Also on July 22, 2021, Senator Wyden (D-OR), Chairman of the Senate Finance Committee, released the Encouraging Americans to Save Act (EASA), which includes a proposed new “Saver’s Matching Credit” and a new federal R-Bond (Treasury retirement bond) program.

Saver’s Matching Credit

The proposal would provide a tax credit (in effect, a federally funded “match”) for lower-income individuals who make qualified retirement savings contributions, equal to 50% of the contributions, with the match capped at $2,000. The 50% “match” is phased out, for a joint filer beginning at modified adjusted gross income of more than $65,000 and less than $85,000. 

For the 5-year period beginning after 2022 and ending before 2028, the available credit is increased by an additional 50% of contributions up to a maximum of $10,000 (for the 5-year period), as a “Coronavirus Recovery Bonus Credit.”

The credit would be made as a contribution to an applicable retirement savings vehicle elected by the individual. Where the individual does not make an election, an account would be established under the R-Bond Program (see below). Sponsors of qualified retirement plans may, but are not required to, accept these contributions, “but if the plan accepts any such contributions it shall accept them on a uniform basis.”

The credit goes into the savings vehicle on a “Roth” basis and is not subject to tax.

R-Bond Program

The bill would establish an “R-Bond Program” (somewhat similar to the Obama Administration’s MyRA program), administered by the Department of the Treasury, into which the Saver’s Matching Credit could (or in some circumstances, would) be invested. R-Bonds would carry an interest rate at the greater of the Federal Thrift Savings Plan’s (government securities) G Fund and the rate earned by a Series I United States savings bond.

DOL issues “Temporary Implementing FAQs” on lifetime income illustrations

On July 26, 2021, DOL issued four _“_Temporary Implementing FAQs” on its September 2020 interim final rule (IFR) on lifetime income illustrations. The FAQs clarify that:

1. Timing for plans that provide quarterly statements: Participant directed DC plans (which have to provide quarterly statements to participants) may provide the first (annually required) lifetime income illustration “on any quarterly statement up to the second calendar quarter of 2022 (ending June 30, 2022).”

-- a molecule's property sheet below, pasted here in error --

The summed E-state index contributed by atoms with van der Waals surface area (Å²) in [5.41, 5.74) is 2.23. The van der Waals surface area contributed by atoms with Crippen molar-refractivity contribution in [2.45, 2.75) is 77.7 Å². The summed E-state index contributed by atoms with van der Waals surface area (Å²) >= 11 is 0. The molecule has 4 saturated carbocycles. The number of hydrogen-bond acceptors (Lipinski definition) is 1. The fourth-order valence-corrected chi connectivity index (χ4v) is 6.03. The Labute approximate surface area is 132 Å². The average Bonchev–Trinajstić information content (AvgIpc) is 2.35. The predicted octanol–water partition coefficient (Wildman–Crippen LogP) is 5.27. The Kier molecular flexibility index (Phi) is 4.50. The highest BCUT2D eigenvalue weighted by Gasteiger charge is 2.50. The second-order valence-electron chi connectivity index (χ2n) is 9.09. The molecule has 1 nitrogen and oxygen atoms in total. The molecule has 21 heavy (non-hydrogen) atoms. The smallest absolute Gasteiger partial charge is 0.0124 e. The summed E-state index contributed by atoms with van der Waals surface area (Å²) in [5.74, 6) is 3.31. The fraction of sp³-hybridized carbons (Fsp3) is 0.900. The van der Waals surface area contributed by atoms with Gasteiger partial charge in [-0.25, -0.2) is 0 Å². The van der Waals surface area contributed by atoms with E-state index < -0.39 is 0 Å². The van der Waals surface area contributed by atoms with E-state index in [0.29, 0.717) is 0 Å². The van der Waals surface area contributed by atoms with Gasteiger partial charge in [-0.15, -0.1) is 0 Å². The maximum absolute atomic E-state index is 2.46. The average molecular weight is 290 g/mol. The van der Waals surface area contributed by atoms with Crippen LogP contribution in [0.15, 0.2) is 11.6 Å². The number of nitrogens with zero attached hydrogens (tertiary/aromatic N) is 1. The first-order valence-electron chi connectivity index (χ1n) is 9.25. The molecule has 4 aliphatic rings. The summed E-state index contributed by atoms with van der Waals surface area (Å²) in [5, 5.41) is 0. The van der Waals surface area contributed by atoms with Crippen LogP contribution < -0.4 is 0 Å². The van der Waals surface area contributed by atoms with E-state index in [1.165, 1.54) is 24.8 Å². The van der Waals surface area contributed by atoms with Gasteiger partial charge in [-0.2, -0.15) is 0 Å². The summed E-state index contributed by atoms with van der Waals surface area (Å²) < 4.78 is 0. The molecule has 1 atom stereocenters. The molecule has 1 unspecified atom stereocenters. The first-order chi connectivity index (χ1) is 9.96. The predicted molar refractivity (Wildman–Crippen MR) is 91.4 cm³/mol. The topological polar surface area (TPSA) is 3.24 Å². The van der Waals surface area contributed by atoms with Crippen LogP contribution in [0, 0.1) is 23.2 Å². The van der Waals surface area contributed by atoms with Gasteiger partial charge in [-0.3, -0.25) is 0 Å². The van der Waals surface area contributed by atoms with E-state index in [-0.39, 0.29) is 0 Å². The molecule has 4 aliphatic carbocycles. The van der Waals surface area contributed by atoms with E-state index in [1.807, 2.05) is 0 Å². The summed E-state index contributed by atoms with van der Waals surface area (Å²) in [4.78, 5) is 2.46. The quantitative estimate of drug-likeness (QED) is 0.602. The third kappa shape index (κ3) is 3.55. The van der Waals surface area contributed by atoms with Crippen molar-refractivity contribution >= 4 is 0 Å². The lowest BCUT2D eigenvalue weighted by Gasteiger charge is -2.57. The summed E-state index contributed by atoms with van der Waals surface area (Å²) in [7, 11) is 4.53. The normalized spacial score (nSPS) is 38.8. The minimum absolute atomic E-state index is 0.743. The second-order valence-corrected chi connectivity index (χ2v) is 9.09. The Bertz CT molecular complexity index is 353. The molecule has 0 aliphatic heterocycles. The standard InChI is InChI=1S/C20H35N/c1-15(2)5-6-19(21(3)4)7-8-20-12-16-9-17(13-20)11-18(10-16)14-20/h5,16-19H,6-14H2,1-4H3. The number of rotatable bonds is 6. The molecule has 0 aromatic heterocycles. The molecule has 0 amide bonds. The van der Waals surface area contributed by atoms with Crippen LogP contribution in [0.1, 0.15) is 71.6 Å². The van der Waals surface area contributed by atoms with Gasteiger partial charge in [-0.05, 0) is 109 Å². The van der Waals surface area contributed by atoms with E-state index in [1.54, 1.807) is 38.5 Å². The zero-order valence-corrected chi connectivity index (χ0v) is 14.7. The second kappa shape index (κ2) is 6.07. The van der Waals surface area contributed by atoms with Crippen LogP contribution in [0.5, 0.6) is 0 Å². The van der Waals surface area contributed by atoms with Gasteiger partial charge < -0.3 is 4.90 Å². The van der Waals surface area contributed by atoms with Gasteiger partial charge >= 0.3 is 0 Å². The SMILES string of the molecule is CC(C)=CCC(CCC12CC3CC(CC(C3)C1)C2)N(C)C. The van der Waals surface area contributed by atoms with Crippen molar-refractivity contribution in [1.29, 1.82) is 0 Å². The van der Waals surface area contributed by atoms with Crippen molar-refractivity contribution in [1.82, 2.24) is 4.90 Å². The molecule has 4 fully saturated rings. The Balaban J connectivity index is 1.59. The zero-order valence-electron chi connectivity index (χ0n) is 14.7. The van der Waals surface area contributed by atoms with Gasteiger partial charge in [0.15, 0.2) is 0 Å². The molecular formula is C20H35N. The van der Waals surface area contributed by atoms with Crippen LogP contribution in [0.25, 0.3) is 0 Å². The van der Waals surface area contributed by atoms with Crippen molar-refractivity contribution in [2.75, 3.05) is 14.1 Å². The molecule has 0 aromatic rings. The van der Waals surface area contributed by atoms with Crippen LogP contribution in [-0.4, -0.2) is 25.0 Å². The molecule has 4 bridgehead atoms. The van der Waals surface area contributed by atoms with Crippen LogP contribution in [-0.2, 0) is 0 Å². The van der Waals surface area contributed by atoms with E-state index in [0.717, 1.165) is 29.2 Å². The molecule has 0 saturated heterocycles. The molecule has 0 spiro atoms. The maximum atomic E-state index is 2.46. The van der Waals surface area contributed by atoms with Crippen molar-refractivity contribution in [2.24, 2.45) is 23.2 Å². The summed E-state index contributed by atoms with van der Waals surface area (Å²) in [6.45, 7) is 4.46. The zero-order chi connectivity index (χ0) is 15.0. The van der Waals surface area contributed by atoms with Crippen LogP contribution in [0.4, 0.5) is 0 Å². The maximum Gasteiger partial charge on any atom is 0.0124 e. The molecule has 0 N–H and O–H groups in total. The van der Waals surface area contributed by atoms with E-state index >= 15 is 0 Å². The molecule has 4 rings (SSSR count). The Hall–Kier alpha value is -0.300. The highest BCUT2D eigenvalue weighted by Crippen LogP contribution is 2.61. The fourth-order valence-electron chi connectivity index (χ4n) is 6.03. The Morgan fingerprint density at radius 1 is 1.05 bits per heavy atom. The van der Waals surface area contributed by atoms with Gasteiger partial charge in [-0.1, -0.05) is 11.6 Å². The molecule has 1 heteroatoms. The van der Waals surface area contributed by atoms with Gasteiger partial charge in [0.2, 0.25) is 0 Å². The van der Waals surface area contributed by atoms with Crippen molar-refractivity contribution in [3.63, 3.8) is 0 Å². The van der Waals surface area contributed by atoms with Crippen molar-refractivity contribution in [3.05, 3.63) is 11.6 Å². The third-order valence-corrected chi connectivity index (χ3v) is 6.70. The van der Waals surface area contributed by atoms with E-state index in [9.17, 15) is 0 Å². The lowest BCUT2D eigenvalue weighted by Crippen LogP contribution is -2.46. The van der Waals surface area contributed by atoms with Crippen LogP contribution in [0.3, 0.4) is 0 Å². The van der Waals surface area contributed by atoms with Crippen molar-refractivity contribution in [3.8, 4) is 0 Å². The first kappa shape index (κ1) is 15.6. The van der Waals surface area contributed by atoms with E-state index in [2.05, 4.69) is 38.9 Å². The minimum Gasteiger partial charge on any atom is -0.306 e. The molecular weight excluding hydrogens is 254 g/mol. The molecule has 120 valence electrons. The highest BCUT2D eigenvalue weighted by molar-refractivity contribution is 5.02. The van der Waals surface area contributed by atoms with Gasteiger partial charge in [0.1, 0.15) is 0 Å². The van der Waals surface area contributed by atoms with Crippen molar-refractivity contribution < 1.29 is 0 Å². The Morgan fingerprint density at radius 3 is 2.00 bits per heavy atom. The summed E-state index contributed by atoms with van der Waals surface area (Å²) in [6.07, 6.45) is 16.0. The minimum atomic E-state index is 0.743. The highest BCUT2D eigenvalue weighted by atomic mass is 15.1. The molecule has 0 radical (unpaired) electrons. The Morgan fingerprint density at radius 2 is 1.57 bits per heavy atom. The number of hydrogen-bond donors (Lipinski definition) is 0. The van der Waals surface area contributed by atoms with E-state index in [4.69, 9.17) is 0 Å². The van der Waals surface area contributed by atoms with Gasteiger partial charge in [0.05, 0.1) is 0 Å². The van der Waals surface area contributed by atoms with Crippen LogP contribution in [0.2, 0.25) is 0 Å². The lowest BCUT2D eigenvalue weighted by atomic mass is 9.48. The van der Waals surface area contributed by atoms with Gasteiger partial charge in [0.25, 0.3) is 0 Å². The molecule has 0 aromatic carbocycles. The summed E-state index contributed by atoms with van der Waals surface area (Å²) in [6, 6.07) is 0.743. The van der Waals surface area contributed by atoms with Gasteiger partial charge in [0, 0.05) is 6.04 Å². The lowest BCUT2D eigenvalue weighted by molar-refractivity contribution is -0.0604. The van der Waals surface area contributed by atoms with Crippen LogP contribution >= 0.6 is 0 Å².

2. Timing for plans that provide annual statements: Non-participant directed DC plans (which only have to provide annual statements) may provide the first lifetime income illustration for the plan year ending on or after September 19, 2021 (one year from publication of the IFR). Generally, this will be the statement for the 2021 calendar year, which must be provided no later than the date for filing the annual return for the plan – October 15, 2022 for a calendar year plan.

3. Use of alternative illustrations: While the IFR illustration methodology must be used, the IFR permits the use of additional illustrations.

4. Timing of further guidance/amendment of the IFR: While final action on the IFR was included in DOL’s regulatory agenda, timing of finalization remains unclear. Quoting the FAQs:

The Department intends to issue a final rule as soon as practicable based on feedback from comments received during the public comment period on the IFR. We appreciate the commenters’ concerns about the burdens and challenges that could arise if the Department issues a final rule that differs materially from the IFR without sufficient transition time for plan administrators to accommodate any changes from the IFR.

(We discuss the IFR in detail in our article DOL releases “interim final rule” on lifetime income illustrations.)

President Biden nominates Lisa Gomez to head EBSA

At the end of July 2021, President Biden announced the nomination of Lisa Gomez as the Department of Labor’s Assistant Secretary for Employee Benefits Security (EBSA) – the key DOL agency overseeing private retirement plans. Ms. Gomez is currently a partner in the law firm Cohen, Weiss and Simon LLP, a firm that, quoting their website, is “devoted exclusively to the interests of labor and working people.”

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We will continue to follow these issues.